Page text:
Rumours by Fleetwood Mac

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Rumours by Fleetwood Mac
Rumours by Fleetwood Mac

Album Released: 1977

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Steve Knowlton  29th Sep 2016
Amidst a long string of successful but irrelevant soft-to-medium rock hits stands this monster. The style isn't much different (although the bass has more punch than usual), but there's more substance.

Buckingham's paranoia has focus, McVie's ballads carry real emotion, and Nicks sounds for once as if she's living in the same world as the rest of us. And this record has the finest bass solo ever conceived.


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1.Second Hand News2:43
2.Dreams4:14
3.Never Going Back Again2:02
4.Don't Stop3:11
5.Go Your Own Way3:38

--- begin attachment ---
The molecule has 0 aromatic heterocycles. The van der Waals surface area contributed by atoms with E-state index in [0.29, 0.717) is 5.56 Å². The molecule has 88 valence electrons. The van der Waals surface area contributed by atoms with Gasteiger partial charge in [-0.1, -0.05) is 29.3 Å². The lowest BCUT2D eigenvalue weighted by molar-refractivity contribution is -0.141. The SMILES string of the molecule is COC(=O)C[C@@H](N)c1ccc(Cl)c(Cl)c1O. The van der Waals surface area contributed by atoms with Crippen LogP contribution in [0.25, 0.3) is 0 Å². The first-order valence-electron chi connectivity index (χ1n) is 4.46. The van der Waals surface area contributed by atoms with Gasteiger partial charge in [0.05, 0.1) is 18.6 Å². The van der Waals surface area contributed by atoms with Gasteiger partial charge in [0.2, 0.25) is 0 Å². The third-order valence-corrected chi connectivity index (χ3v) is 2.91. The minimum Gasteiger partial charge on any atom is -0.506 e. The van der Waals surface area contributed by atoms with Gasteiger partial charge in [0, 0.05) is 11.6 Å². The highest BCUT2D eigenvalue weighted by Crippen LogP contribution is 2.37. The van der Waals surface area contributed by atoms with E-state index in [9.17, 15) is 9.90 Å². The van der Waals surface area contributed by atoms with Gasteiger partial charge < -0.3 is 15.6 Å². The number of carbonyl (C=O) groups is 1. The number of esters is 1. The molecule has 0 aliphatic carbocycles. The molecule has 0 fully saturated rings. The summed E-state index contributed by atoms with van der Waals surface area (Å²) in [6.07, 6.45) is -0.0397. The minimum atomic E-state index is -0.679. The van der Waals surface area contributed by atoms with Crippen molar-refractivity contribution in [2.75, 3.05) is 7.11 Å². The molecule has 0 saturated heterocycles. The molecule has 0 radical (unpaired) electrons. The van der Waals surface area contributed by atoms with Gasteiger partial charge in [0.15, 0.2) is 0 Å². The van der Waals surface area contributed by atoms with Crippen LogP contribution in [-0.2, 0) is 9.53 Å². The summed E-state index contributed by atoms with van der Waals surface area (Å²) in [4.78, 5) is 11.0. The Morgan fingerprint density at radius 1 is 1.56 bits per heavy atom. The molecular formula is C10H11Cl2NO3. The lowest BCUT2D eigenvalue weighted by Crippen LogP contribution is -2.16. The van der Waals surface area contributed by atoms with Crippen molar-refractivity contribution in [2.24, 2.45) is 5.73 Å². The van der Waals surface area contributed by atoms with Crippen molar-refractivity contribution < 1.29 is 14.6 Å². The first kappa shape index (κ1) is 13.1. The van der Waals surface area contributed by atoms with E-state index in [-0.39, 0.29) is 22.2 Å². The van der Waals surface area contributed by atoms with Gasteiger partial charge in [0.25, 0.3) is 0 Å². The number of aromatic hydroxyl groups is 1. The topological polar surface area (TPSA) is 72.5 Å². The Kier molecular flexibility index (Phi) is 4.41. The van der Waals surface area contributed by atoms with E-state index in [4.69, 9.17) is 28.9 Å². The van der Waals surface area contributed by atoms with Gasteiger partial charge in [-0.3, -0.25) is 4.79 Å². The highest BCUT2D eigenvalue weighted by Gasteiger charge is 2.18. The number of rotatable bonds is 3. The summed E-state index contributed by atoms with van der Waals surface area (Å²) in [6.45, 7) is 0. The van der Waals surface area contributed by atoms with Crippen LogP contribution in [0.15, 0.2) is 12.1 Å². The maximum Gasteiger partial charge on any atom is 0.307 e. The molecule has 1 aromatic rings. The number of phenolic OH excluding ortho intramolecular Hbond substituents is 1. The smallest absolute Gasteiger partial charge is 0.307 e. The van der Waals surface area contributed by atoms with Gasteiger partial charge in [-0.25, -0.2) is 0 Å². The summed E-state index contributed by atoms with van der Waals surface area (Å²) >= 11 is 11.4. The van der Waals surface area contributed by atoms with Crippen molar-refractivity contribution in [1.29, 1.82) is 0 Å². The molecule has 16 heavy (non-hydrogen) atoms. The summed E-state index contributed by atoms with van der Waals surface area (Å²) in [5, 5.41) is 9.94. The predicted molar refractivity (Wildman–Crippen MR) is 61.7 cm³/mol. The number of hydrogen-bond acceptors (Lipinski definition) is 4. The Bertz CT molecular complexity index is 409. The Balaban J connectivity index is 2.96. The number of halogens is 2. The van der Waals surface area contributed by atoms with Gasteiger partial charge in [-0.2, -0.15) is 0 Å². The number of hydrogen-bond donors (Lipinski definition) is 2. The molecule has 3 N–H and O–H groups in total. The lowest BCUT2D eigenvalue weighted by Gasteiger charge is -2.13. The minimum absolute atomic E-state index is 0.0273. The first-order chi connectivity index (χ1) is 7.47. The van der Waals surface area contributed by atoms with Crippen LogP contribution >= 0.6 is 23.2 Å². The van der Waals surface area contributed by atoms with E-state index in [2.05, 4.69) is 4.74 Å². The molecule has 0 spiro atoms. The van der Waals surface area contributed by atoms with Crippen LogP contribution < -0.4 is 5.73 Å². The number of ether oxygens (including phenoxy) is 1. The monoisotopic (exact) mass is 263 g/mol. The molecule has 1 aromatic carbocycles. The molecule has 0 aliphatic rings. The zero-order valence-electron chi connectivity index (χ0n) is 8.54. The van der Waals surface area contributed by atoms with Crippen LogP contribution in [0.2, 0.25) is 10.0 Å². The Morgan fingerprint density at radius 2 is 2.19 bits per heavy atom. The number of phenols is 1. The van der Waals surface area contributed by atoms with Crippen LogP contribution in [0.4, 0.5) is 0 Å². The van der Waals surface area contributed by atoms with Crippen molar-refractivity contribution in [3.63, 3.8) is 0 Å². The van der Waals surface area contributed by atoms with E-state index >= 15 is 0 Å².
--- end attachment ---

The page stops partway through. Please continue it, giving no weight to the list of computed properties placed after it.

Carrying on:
6.Songbird3:20
7.The Chain4:28
8.You Making Loving Fun3:31
9.I Don't Want To Know3:11
10.Oh Daddy3:54
11.Gold Dust Woman4:51

Reviews

This mega-platinum followup to Fleetwood Mac was the biggest seller of all time until Thriller, and one of those rare cases in which commercial and artistic accomplishment coincide.

Much has been made of the fact that at the time of the recording, the two couples in the band - McVie & Mac, and Buckingham & Nicks - were simultaneously breaking up. So a lot of folks attribute this album's classic quality to the soap opera tensions going on (in fact, it's the basis of a novel by Pagan Kennedy in which the couples in a band decide to break up in order to recreate the Rumours vibe). Whatever the case may be, this is both more consistent and edgier than the previous album's blueprint.

You may well already know this album by heart, and thus sick of Bill Clinton's theme song "Don't Stop", and even more of Nicks' "Dreams" ... and maybe all the rest. I probably am too. But constant radio overexposure doesn't make this any less of a classic, and anyone who doesn't own a copy should probably tape it from their parents' vinyl collection.